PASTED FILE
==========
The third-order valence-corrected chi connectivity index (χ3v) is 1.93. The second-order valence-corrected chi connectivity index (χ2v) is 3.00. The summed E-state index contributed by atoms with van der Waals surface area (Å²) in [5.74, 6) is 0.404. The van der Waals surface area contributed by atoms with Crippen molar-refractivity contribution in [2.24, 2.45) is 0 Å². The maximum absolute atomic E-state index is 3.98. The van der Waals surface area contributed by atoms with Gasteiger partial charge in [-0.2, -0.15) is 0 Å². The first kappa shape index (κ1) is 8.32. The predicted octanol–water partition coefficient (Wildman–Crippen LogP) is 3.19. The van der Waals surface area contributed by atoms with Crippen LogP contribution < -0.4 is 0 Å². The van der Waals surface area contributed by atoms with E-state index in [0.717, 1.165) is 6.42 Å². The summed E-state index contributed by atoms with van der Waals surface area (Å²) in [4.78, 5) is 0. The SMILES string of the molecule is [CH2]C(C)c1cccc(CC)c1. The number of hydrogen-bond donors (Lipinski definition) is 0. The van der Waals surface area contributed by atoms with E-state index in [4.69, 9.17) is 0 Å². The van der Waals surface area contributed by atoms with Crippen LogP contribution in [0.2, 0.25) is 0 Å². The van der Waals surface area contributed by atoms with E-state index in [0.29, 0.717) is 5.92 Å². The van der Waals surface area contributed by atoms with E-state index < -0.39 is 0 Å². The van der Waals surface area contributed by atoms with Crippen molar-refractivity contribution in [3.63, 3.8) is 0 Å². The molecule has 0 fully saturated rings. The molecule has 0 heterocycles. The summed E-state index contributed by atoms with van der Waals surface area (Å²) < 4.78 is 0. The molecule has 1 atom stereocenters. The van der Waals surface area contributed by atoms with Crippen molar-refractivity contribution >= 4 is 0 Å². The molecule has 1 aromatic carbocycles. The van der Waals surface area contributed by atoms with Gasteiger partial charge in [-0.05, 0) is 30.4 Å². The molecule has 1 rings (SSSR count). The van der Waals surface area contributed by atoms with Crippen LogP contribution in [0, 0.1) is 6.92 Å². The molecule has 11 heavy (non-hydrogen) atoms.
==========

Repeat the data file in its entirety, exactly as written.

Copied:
The third-order valence-corrected chi connectivity index (χ3v) is 1.93. The second-order valence-corrected chi connectivity index (χ2v) is 3.00. The summed E-state index contributed by atoms with van der Waals surface area (Å²) in [5.74, 6) is 0.404. The van der Waals surface area contributed by atoms with Crippen molar-refractivity contribution in [2.24, 2.45) is 0 Å². The maximum absolute atomic E-state index is 3.98. The van der Waals surface area contributed by atoms with Gasteiger partial charge in [-0.2, -0.15) is 0 Å². The first kappa shape index (κ1) is 8.32. The predicted octanol–water partition coefficient (Wildman–Crippen LogP) is 3.19. The van der Waals surface area contributed by atoms with Crippen LogP contribution < -0.4 is 0 Å². The van der Waals surface area contributed by atoms with E-state index in [0.717, 1.165) is 6.42 Å². The summed E-state index contributed by atoms with van der Waals surface area (Å²) in [4.78, 5) is 0. The SMILES string of the molecule is [CH2]C(C)c1cccc(CC)c1. The number of hydrogen-bond donors (Lipinski definition) is 0. The van der Waals surface area contributed by atoms with E-state index in [4.69, 9.17) is 0 Å². The van der Waals surface area contributed by atoms with Crippen LogP contribution in [0.2, 0.25) is 0 Å². The van der Waals surface area contributed by atoms with E-state index in [0.29, 0.717) is 5.92 Å². The van der Waals surface area contributed by atoms with E-state index < -0.39 is 0 Å². The van der Waals surface area contributed by atoms with Crippen molar-refractivity contribution in [3.63, 3.8) is 0 Å². The molecule has 0 fully saturated rings. The molecule has 0 heterocycles. The summed E-state index contributed by atoms with van der Waals surface area (Å²) < 4.78 is 0. The molecule has 1 atom stereocenters. The van der Waals surface area contributed by atoms with Crippen molar-refractivity contribution >= 4 is 0 Å². The molecule has 1 aromatic carbocycles. The van der Waals surface area contributed by atoms with Gasteiger partial charge in [-0.05, 0) is 30.4 Å². The molecule has 1 rings (SSSR count). The van der Waals surface area contributed by atoms with Crippen LogP contribution in [0, 0.1) is 6.92 Å². The molecule has 11 heavy (non-hydrogen) atoms.